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Singapore – SIC Issues Guidance To IFAs On IFA Opinions.

18 July, 2014

 

 

The Securities Industry Council (“SIC“) has issued a Practice Statement (“Practice Statement“) on the Opinion Issued by an Independent Financial Adviser (“IFA”) in Relation to Offers, Whitewash Waivers and Disposal of Assets under the Singapore Code on Take-overs and Mergers (“Code“). This Practice Statement will apply to transactions announced from 9 July 2014.

It deals with the following matters:

 

  • What is meant by the phrase “fair and reasonable”?
  • The duties of the IFA when advising on general offers.
  • The duties of the IFA when advising on a whitewash resolution.
  • The duties of the IFA when advising on special deals.
 

What Is “Fair And Reasonable”?

 

As noted above, the Practice Statement deals with the advice given by an IFA as to whether a take-over offer, a whitewash transaction, or a disposal that constitutes a special deal is “fair and reasonable”.

 

 When advising the board of the offeree company on an offer, theIFA should conclude whether an offer is “fair and reasonable”. Theterm is not a composite one but comprises two distinct concepts. Hence, an offer can be:

 

• “fair and reasonable”;

• “not fair but reasonable”;

• “not fair and not reasonable”; or

• “fair but not reasonable”.

 

With respect to the last formulation, the SIC has stated that an offer would normally be considered “reasonable” if it is assessed to be “fair” and, accordingly, an opinion that an offer is “fair but not reasonable” should not be given unless there are strong and exceptional grounds.

 

The Practice Statement explains the two terms as follows:

 

  • The term “fair” relates to an opinion on the value of the offer price or consideration compared against the value of the securities subject to the offer (the “Offeree Securities”). An offer is “fair” if the price offered is equal to or greater than the value of the Offeree Securities.
  • The term “reasonable” relates to an opinion on matters other than the value of the Offeree Securities. Such matters include, but are not limited to, the existing voting rights in the offeree company held by the offeror and its concert parties and the market liquidity of the Offeree Securities.

 

Opinion Must Be Clear and Unequivocal

 

The IFA’s opinion should be clear and unequivocal. For example, statements that are qualified by different investment horizons of shareholders should not be included. IFAs may, however, state that they have not taken into account the specific investment objectives of individual shareholders.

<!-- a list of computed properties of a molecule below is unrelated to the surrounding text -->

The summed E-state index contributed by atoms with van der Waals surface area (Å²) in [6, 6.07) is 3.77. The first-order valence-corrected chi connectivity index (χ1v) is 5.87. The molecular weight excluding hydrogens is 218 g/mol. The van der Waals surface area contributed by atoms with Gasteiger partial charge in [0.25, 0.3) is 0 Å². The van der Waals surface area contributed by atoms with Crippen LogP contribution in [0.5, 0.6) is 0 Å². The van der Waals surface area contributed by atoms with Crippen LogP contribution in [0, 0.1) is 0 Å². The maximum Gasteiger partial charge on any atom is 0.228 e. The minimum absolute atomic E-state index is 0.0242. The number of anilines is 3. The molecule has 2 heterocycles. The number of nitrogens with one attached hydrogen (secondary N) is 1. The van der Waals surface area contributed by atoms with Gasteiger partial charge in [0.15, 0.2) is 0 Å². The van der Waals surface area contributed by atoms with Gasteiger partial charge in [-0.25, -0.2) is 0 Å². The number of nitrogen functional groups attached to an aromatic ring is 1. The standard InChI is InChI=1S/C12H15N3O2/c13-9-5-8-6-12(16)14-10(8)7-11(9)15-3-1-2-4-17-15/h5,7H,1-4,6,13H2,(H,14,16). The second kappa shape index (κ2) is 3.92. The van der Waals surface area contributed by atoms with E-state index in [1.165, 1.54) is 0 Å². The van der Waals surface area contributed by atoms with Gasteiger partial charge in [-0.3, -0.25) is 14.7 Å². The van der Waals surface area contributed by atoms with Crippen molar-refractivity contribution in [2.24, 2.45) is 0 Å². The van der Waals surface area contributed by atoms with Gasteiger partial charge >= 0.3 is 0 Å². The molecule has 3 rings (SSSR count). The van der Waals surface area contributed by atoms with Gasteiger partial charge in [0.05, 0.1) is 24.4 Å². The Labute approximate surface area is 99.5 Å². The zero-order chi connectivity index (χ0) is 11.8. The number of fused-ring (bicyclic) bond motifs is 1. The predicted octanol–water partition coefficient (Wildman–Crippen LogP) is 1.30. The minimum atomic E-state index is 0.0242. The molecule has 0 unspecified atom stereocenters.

Application To Specific Situations

 

The Practice Statement sets out the following guidance for offer considerations that are non-cash:

 

  • Where the offeree company shareholders will be receiving scrip constituting minority interests, the IFA should compare the value of the securities being offered on an enlarged group basis (allowing for a minority discount), against the value of the Offeree Securities (the IFA should assume that 100% of the Offeree Securities are for sale).
  • If the IFA uses the market price of the securities as a measure of the value of the offered consideration, he should consider and comment on the depth of the market for those securities, the volatility of the market price, and whether or not the market value is likely to represent the value if the take-over offer is successful.

 

The Practice Statement notes that the term “fair and reasonable” should similarly be analysed as two distinct concepts when applied to:

 

  • Transactions subject to a whitewash resolution; and
  • Disposals of assets which constitute special deals under the Code.
 

With respect to such disposals, it further states that the IFA should consider the merits of the disposal:

 

  • Independently of the general offer, even if the take-over offer is conditional upon the disposal; and
  • Independently of the whitewash transaction (if applicable), even if the completion of the whitewash transaction is conditional upon the disposal.

 

Food For Thought: Should The Code Be Amended Further To Make It Easier For An IFA Opinion To Take Into Account Projections Or Growth Prospects?

 

This Practice Statement is timely as there has been a spate of commentaries on IFA opinions in connection with take-overs in recent months. The SIC’s clarification that the term “fair and reasonable” is not one but two distinct concepts is particularly welcomed.

 

However, one common complaint of minority shareholders is that the scope of the IFA opinion is too narrow as it usually does nottake into account financial projections or future growth prospects of the company. This is because the stringent standards and timeline under the Code do not make it easy for one to prepare a properly considered set of profit forecasts. Perhaps there is room for the Code to be amended further (as in the UK) to relax the rules in relation to profit forecasts and merger benefit statements. This will certainly encourage IFAs to expand the scope of their opinion.

 

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For further information, please contact:

 

Wai King Ng, Partner, WongPartnership

[email protected]

 

Andrew Ang, Partner, WongPartnership

[email protected]

 

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